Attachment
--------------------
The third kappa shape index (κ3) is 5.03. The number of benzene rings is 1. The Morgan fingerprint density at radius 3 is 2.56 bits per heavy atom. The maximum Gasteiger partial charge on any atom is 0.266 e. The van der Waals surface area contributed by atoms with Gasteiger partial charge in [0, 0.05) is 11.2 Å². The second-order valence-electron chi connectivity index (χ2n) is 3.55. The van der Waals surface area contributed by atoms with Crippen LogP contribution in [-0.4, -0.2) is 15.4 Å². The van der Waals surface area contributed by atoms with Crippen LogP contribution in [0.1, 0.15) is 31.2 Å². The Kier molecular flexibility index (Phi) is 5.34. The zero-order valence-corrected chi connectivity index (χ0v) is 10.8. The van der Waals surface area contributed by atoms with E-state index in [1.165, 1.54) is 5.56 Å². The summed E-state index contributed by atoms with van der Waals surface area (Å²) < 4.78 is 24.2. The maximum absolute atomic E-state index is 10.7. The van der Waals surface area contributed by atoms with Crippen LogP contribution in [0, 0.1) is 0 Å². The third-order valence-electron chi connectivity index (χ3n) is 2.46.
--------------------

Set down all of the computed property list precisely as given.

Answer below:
The third kappa shape index (κ3) is 5.03. The number of benzene rings is 1. The Morgan fingerprint density at radius 3 is 2.56 bits per heavy atom. The maximum Gasteiger partial charge on any atom is 0.266 e. The van der Waals surface area contributed by atoms with Gasteiger partial charge in [0, 0.05) is 11.2 Å². The second-order valence-electron chi connectivity index (χ2n) is 3.55. The van der Waals surface area contributed by atoms with Crippen LogP contribution in [-0.4, -0.2) is 15.4 Å². The van der Waals surface area contributed by atoms with Crippen LogP contribution in [0.1, 0.15) is 31.2 Å². The Kier molecular flexibility index (Phi) is 5.34. The zero-order valence-corrected chi connectivity index (χ0v) is 10.8. The van der Waals surface area contributed by atoms with E-state index in [1.165, 1.54) is 5.56 Å². The summed E-state index contributed by atoms with van der Waals surface area (Å²) < 4.78 is 24.2. The maximum absolute atomic E-state index is 10.7. The van der Waals surface area contributed by atoms with Crippen LogP contribution in [0, 0.1) is 0 Å². The third-order valence-electron chi connectivity index (χ3n) is 2.46.